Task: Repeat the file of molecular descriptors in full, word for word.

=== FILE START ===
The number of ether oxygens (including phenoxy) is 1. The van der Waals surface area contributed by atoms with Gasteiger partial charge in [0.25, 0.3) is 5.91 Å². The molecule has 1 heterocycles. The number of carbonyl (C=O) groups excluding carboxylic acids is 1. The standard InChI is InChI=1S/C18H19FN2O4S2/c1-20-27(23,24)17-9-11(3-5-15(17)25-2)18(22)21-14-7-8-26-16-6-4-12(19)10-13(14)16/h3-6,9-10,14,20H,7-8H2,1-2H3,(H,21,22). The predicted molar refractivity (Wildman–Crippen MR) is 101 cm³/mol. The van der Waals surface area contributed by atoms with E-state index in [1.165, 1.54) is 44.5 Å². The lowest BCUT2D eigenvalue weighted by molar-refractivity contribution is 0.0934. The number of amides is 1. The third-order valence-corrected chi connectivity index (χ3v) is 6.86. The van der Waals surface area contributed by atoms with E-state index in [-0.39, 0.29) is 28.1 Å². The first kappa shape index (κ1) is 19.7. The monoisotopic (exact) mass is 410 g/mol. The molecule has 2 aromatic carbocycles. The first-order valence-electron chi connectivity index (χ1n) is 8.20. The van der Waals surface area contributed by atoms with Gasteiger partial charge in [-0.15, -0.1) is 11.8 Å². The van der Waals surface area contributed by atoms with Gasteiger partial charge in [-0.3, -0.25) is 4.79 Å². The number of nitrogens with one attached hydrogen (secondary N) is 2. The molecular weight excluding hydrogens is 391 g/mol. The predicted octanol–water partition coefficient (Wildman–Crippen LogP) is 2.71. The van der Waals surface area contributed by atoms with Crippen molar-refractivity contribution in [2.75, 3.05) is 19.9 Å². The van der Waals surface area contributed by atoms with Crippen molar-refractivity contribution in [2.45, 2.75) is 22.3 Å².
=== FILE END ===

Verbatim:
The number of ether oxygens (including phenoxy) is 1. The van der Waals surface area contributed by atoms with Gasteiger partial charge in [0.25, 0.3) is 5.91 Å². The molecule has 1 heterocycles. The number of carbonyl (C=O) groups excluding carboxylic acids is 1. The standard InChI is InChI=1S/C18H19FN2O4S2/c1-20-27(23,24)17-9-11(3-5-15(17)25-2)18(22)21-14-7-8-26-16-6-4-12(19)10-13(14)16/h3-6,9-10,14,20H,7-8H2,1-2H3,(H,21,22). The predicted molar refractivity (Wildman–Crippen MR) is 101 cm³/mol. The van der Waals surface area contributed by atoms with E-state index in [1.165, 1.54) is 44.5 Å². The lowest BCUT2D eigenvalue weighted by molar-refractivity contribution is 0.0934. The number of amides is 1. The third-order valence-corrected chi connectivity index (χ3v) is 6.86. The van der Waals surface area contributed by atoms with E-state index in [-0.39, 0.29) is 28.1 Å². The first kappa shape index (κ1) is 19.7. The monoisotopic (exact) mass is 410 g/mol. The molecule has 2 aromatic carbocycles. The first-order valence-electron chi connectivity index (χ1n) is 8.20. The van der Waals surface area contributed by atoms with Gasteiger partial charge in [-0.15, -0.1) is 11.8 Å². The van der Waals surface area contributed by atoms with Gasteiger partial charge in [-0.3, -0.25) is 4.79 Å². The number of nitrogens with one attached hydrogen (secondary N) is 2. The molecular weight excluding hydrogens is 391 g/mol. The predicted octanol–water partition coefficient (Wildman–Crippen LogP) is 2.71. The van der Waals surface area contributed by atoms with Crippen molar-refractivity contribution in [2.75, 3.05) is 19.9 Å². The van der Waals surface area contributed by atoms with Crippen molar-refractivity contribution in [2.45, 2.75) is 22.3 Å².